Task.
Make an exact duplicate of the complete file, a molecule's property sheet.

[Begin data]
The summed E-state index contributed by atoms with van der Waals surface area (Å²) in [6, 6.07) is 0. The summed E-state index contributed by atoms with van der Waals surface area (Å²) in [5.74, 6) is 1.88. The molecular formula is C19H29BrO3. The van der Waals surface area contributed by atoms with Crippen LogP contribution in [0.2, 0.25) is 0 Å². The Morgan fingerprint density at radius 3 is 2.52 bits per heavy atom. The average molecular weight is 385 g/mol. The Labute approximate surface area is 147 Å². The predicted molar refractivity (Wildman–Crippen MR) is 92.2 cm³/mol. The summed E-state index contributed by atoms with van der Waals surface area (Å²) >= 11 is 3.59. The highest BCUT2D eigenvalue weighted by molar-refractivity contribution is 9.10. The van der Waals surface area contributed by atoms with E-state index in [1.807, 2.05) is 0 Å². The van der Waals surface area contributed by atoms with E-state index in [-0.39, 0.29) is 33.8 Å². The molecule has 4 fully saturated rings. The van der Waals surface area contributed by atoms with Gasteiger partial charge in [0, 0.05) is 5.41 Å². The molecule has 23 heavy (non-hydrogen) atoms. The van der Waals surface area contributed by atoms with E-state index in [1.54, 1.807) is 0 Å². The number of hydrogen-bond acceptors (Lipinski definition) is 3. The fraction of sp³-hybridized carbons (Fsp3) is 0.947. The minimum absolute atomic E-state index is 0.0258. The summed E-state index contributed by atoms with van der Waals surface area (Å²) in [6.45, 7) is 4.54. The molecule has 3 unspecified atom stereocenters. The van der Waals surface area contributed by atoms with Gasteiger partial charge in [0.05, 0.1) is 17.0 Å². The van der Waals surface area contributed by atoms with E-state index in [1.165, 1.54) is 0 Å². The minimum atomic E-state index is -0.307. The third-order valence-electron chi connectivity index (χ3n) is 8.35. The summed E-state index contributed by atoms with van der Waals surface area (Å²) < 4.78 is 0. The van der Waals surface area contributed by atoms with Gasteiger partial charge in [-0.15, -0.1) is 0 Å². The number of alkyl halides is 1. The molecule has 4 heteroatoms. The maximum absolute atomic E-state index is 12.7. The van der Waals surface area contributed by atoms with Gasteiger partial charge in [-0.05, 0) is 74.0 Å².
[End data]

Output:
The summed E-state index contributed by atoms with van der Waals surface area (Å²) in [6, 6.07) is 0. The summed E-state index contributed by atoms with van der Waals surface area (Å²) in [5.74, 6) is 1.88. The molecular formula is C19H29BrO3. The van der Waals surface area contributed by atoms with Crippen LogP contribution in [0.2, 0.25) is 0 Å². The Morgan fingerprint density at radius 3 is 2.52 bits per heavy atom. The average molecular weight is 385 g/mol. The Labute approximate surface area is 147 Å². The predicted molar refractivity (Wildman–Crippen MR) is 92.2 cm³/mol. The summed E-state index contributed by atoms with van der Waals surface area (Å²) >= 11 is 3.59. The highest BCUT2D eigenvalue weighted by molar-refractivity contribution is 9.10. The van der Waals surface area contributed by atoms with E-state index in [1.807, 2.05) is 0 Å². The van der Waals surface area contributed by atoms with E-state index in [-0.39, 0.29) is 33.8 Å². The molecule has 4 fully saturated rings. The van der Waals surface area contributed by atoms with Gasteiger partial charge in [0, 0.05) is 5.41 Å². The molecule has 23 heavy (non-hydrogen) atoms. The van der Waals surface area contributed by atoms with E-state index in [1.54, 1.807) is 0 Å². The number of hydrogen-bond acceptors (Lipinski definition) is 3. The fraction of sp³-hybridized carbons (Fsp3) is 0.947. The minimum absolute atomic E-state index is 0.0258. The summed E-state index contributed by atoms with van der Waals surface area (Å²) in [6.45, 7) is 4.54. The molecule has 3 unspecified atom stereocenters. The van der Waals surface area contributed by atoms with Gasteiger partial charge in [0.05, 0.1) is 17.0 Å². The van der Waals surface area contributed by atoms with E-state index in [1.165, 1.54) is 0 Å². The minimum atomic E-state index is -0.307. The third-order valence-electron chi connectivity index (χ3n) is 8.35. The summed E-state index contributed by atoms with van der Waals surface area (Å²) < 4.78 is 0. The van der Waals surface area contributed by atoms with Gasteiger partial charge in [-0.15, -0.1) is 0 Å². The number of alkyl halides is 1. The molecule has 4 heteroatoms. The maximum absolute atomic E-state index is 12.7. The van der Waals surface area contributed by atoms with Gasteiger partial charge in [-0.05, 0) is 74.0 Å².